In simple terms, the Treaty is some kind of contract between the USA and its citizens. Not just any contract, but a tax agreement. Meaning each U.S. citizen, who lives around the world will essentially be asked to pay tax on his taxable income, even if he currently not residing in the U.S. and even if he is currently abiding in another country to which he has a citizenship status. Yes, even if he is already paying tax to the state in which he resides.
An overview: The Income Tax Treaty
Let us back off for a moment. USA Israel Tax Treaty is not exclusive to the U.S. Over seventy-four countries do have an Income Tax Treaty with the U.S., yes, Israel included. The Israelian Tax Treaty dates to 1995 and some will say it has not been updated then. This might sound odd given a tremendous amount of global changes in the last 25 years or so.
The Israel – U.S. Income Tax Treaty might be highly relevant to people who hold dual citizenship in both countries while also paying taxes to both within the same income streams. Given the relevancy of the Tax Treaty to tax deductions for dual citizens, it might be valuable to understand what it entails and what are some of its aspects.
What is the purpose of the Income Tax Treaty?
Some might say it is highly unusual for the U.S. to tax worldwide income. Yet, here it is, the Tax Treaty. To put that in perspective, if you are an American residing in Israel, it might be possible that your taxable income is given to taxes by both the U.S. and Israel’s tax authorities. Yet, if you were French and earned a living in Israel, the French probably will not go for your taxes regarding that income stream. Hence the U.S. Income Tax Treaty. It might be relevant for people who are well aware of their American citizenship and tax duties, and it might be relevant for people who are not aware of what their American citizenship entails. They might have yet to realize what the treaty is and how it might be relevant in their context. They might not even have stepped a foot on U.S. land. They might have had their citizenship awarded to them on the merit of being born on American land. In which case, any information on the U.S. tax laws, including the Treaty, might be helpful and insightful.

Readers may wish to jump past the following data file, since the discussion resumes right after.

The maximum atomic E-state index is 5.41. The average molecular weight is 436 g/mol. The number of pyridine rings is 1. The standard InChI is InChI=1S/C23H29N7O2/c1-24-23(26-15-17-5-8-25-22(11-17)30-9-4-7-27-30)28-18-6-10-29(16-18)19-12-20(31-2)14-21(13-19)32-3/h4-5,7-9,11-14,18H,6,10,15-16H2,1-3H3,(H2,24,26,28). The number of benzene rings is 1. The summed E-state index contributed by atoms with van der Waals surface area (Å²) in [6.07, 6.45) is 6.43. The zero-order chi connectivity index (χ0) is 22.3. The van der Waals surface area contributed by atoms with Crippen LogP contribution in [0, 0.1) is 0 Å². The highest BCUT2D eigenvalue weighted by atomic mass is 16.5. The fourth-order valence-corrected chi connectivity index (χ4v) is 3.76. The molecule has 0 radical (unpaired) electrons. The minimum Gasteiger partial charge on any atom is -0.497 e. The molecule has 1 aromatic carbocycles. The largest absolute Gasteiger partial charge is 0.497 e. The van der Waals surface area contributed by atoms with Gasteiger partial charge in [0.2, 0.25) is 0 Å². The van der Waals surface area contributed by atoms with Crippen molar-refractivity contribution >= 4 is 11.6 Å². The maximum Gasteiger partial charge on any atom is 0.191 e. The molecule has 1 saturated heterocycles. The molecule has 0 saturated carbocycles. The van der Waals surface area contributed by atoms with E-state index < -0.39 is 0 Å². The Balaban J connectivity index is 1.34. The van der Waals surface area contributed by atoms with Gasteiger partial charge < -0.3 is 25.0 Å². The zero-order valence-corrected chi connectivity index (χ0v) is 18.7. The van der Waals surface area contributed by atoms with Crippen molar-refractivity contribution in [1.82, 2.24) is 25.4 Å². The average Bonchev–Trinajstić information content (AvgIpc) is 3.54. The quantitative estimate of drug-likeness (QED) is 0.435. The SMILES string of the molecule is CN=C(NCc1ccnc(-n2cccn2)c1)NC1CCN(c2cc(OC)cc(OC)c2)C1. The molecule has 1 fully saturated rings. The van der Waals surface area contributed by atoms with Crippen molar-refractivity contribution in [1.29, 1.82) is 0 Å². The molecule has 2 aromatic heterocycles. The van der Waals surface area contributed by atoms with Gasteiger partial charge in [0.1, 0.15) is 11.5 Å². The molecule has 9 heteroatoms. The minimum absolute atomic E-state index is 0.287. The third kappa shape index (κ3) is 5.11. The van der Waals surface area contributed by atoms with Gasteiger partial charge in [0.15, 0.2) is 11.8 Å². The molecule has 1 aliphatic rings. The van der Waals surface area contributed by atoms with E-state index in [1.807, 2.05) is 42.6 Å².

Long story short, the Tax Treaty serves to protect against double taxation. Meaning, the payment of a redundant amount of tax to both countries’ tax authorities. People will not be charged the full amount on both fronts. While either Israel or the U.S. will get the first bite out of a specific income stream. Meaning, the tax incurred by the U.S. tax authorities will not be incurred by the Israelian tax authorities, and vice versa, following the tax laws.
Upon investigation: The merits of knowing your rights (in regards to tax laws)
Nevertheless, the Income Tax Treaty might leave some people susceptible to higher rates of tax brackets in some categories of income. That is because the “second party” will get what the “first party” has left, as a tax payment. The first party is the country that gets the “first bite” out of the tax income, while the second party in the country gets what is left. So, if an American citizen resides in Israel and is capable of paying about 10% tax on a stream of income, he may need to up that amount after Israel gets its first bite. Meaning, the first 10% will go to Israel, and then, concerning the U.S. taxation laws, the citizen might be asked to pay an additional sum according to the agreed-upon tax. So, if the U.S. tends to tax about 40% on the same issue Israel tends to tax 10% of, then Israel gets first bite (in that scenario), while there are still 30% left for the U.S. tax authorities to deduce.
In that case, it seems a dual citizen might be paying the highest rate of tax available in each income category, since it seems that even if he is able to pay less tax due to lower taxation in one country, he will pay “the rest”, of the highest rate available to the “second country”. In which case he will pay less tax to Israel’s tax authorities, and “the rest of it” (approaching the highest tax rating) to the U.S. tax authorities.
Actionable item: Seek guidance
There are a lot more aspects to the Income Tax Treaty, yet we can easily see that even though it does serve to protect against double taxation, it does incur a higher rate of taxes. Before proceeding to make due payments, it might be of benefit to involve a C.P.A that might present new options for some rearrangements. Tax rearrangements, which are appropriate to actualize a wider berth of one’s financial rights, using the law itself to pay fewer taxes in a state of dual citizenship. Even in the context of the Income Tax Treaty.